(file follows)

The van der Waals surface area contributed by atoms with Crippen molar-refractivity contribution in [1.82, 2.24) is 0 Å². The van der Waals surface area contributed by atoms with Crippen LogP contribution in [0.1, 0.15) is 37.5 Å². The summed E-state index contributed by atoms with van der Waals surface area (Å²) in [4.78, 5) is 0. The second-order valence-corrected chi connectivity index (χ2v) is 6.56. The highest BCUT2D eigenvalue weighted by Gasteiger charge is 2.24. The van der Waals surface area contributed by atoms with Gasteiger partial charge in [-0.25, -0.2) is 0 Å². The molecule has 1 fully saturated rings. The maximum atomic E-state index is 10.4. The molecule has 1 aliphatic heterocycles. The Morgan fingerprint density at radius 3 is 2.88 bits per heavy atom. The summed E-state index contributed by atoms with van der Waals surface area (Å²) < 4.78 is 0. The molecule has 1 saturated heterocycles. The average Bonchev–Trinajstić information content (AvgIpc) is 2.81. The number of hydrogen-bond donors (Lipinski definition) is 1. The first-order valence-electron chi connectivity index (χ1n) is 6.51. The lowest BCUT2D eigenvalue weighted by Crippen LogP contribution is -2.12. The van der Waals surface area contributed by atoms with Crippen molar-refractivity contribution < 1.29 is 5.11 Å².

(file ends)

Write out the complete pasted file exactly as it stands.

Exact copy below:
The van der Waals surface area contributed by atoms with Crippen molar-refractivity contribution in [1.82, 2.24) is 0 Å². The van der Waals surface area contributed by atoms with Crippen LogP contribution in [0.1, 0.15) is 37.5 Å². The summed E-state index contributed by atoms with van der Waals surface area (Å²) in [4.78, 5) is 0. The second-order valence-corrected chi connectivity index (χ2v) is 6.56. The highest BCUT2D eigenvalue weighted by Gasteiger charge is 2.24. The van der Waals surface area contributed by atoms with Gasteiger partial charge in [-0.25, -0.2) is 0 Å². The molecule has 1 fully saturated rings. The maximum atomic E-state index is 10.4. The molecule has 1 aliphatic heterocycles. The Morgan fingerprint density at radius 3 is 2.88 bits per heavy atom. The summed E-state index contributed by atoms with van der Waals surface area (Å²) < 4.78 is 0. The molecule has 1 saturated heterocycles. The average Bonchev–Trinajstić information content (AvgIpc) is 2.81. The number of hydrogen-bond donors (Lipinski definition) is 1. The first-order valence-electron chi connectivity index (χ1n) is 6.51. The lowest BCUT2D eigenvalue weighted by Crippen LogP contribution is -2.12. The van der Waals surface area contributed by atoms with Crippen molar-refractivity contribution < 1.29 is 5.11 Å².